“Kirby’s page layouts of the early 1940s… employed complex quadrilaterals to convey dynamic energy — trapezoids and rhomboids that rarely managed to contain the drama within their bounds.”… “[A] page from the Rawhide Kid catches Kirby at the apex of what we might… call his ‘middle style’… [T]he basic grid is mathematically perfect in its simplicity… [and] The decision to leave the third and sixth panels borderless… is judicious – particularly in the third panel, where the heightened sensation of openness aligns perfectly with the Kid’s sudden realization that he is vulnerable…”
Fantastic Cityscape, 1966. Jack Kirby: pencil drawing.
Prisons, plate VII, 1760. Giovanni Battista Piranesi: etching.
Andrei Molotiu ~
[on Futuristic Cityscape:] “Of course it doesn’t make sense; it doesn’t need to. This is a drawing. It’s a science-fictional cityscape rendered in graphite on paper…” … “[T]he sublime vision of his work is [close] to that of Giovanni Battista Piranesi. … Piranesi’s vast interior spaces, constructed of bridges, arches, columns, staircases, and instruments of torture seem to arise as much from a graphic impulse, from the rhythms of black and white, as does Kirby’s drawing.”
Foxhole #2, 1954. Jack Kirby: pencils and inks.
Frontline Combat #7, 1952. Harvey Kurtzman: pencils and inks.
Howard Chaykin ~
“…Gil [Kane] pointed to Kirby, in particular his approach to rendering, as an influence on [Harvey] Kurtzman. I took this very seriously, and saw precisely what he was talking about. Of course, what we have here with these pages from Foxhole is a perfect place to see these confluences, the back-and-forth inspiration between Kirby and Kurtzman…”
Love and Rockets #4, 1983. Jaime Hernandez.
OMAC #3, 1975. Jack Kirby, pencils. D. Bruce Berry, inks and letters.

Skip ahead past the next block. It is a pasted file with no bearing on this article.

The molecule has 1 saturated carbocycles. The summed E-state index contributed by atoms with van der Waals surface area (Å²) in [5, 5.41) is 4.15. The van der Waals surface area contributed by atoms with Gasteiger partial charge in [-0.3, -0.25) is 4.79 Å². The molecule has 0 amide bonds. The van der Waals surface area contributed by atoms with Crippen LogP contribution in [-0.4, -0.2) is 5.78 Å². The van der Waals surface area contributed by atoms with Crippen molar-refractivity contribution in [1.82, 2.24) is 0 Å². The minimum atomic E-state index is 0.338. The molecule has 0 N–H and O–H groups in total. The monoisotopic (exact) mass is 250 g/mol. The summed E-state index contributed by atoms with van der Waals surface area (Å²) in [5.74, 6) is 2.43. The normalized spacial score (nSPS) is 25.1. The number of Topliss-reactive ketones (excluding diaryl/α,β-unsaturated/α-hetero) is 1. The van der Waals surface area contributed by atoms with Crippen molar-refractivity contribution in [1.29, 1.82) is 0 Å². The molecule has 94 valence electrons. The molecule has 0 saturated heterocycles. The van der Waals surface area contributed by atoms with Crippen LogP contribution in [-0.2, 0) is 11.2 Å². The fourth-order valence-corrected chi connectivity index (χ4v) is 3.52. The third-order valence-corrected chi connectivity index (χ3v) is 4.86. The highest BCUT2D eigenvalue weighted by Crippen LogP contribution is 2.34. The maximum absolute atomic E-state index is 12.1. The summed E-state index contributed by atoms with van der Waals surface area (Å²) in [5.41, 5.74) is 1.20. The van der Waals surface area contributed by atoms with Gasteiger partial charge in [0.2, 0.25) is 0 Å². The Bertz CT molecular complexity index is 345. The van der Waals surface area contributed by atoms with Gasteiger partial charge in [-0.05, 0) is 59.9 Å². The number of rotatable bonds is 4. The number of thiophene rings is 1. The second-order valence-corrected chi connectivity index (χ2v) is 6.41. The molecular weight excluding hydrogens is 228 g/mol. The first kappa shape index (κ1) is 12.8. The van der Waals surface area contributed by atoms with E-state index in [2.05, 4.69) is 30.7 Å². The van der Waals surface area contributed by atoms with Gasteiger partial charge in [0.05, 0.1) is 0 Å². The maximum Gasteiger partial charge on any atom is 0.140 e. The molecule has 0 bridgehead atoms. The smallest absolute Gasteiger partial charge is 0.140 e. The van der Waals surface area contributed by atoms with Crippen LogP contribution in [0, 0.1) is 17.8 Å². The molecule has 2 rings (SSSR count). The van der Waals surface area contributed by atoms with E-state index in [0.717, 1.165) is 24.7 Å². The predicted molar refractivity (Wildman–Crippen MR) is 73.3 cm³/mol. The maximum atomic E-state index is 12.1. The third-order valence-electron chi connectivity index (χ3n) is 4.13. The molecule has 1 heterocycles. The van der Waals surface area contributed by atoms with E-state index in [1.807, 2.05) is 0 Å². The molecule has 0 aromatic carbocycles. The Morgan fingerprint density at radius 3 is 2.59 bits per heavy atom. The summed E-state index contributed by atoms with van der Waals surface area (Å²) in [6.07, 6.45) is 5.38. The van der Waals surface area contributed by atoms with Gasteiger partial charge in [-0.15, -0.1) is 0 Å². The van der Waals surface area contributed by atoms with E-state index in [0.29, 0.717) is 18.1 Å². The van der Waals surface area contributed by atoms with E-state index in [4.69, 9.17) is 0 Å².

Carla Speed McNeil ~
“Jaime Hernandez has most of his fun when he’s closest to his Kirby roots. In his early work, when Love and Rockets’s Maggie was a mechanic, Jaime never worried about throwing huge, chunky flying machines and craggy planets and mysterious bits of tech into his work – nor square-jawed superheroes and space queens.”
Demon #7, 1973. Jack Kirby: pencils, Mike Royer: inks and letters.
Klarion #1, 2014. Trevor McCarthy: pencils and inks.
Klarion #4, 2015. Tradd Moore: pencils and inks.
Ann Nocenti ~
“Last year, artist Trevor McCarthy and I were given the assignment to revive Klarion in a six-issue DC Comics series. We wanted to pay homage to Kirby in the opening sequence of issue #1 – a splash page followed by two double-page spreads… On the cover of Klarion #4, artist Tradd Moore, as if in homage (intended or not) to our very page here [see above], revisits Klarion as trussed and hung upside-down, smiling his snide grin.”
Mister Miracle #6, 1972. Jack Kirby: pencils, Mike Royer: inks and letters.
Mark Badger: “Daily Kirby” study of Mister Miracle #6, life drawing study, Kirby-inspired Julius Caesar.
Mark Badger ~
“No artist has been a more inspiring model to me, or maintained my interest as long, as Jack Kirby. When I was eight, his Captain America was the most exciting comic ever, and I copied it. At fifty-six, I still puzzle over those damn black dots he draws and how exciting the shimmer of positive and negative tension is within them.”
The following photos of Comic Book Apocalypse‘s August 29th opening reception are by M. Dooley.
Pre-Photoshop splash page process: inking, whiting out, typesetting, gluing, etc. in 1954.
New Genesis: one of the gallery’s vinyl wall hangings.
Romance under glass: 1947 comics in a vitrine.
Drifting into infinity: in 1966 the X-Acto was Kirby’s drug of choice.
Joe Simon busts Kirby: photo of the artist as a 1949 comic book cover boy.
Nope, nothing Freudian here: Nick Fury had his hands full in 1966.
Mr. President, death on line two: some perspective on the Spirit World in 1971.
Ghosts at an exhibition: reflections on a 1976 Space Odyssey.
“A hostile race in a nightmare world!” or gallery geeks in a Valley university: you be the judge.
Silver Surfer #18, 1970. Jack Kirby: pencils, Herb Trimpe: inks, Sam Rosen: letters.
If you’re interested in comic books, chances are you’ve heard the names Joe Simon and Jack Kirby. After all, their partnership paved the way for the Golden Age of comics beginning in the 1940s. With The Art of the Simon and Kirby Studio by Mark Evanier, learn more about the duo who invented noteworthy characters like Captain America and Sandman, conceived the idea of romance comics, and created a new standard for the genres of crime, western, and horror comic books. Take a look inside the various aspects of their career, and see some of the works that defined them.
About Michael Dooley
Michael Dooley is the creative director of Michael Dooley Design and teaches History of Design, Comics, and Animation at Art Center College of Design and Loyola Marymount University in Los Angeles. He is also a Print contributing editor and author.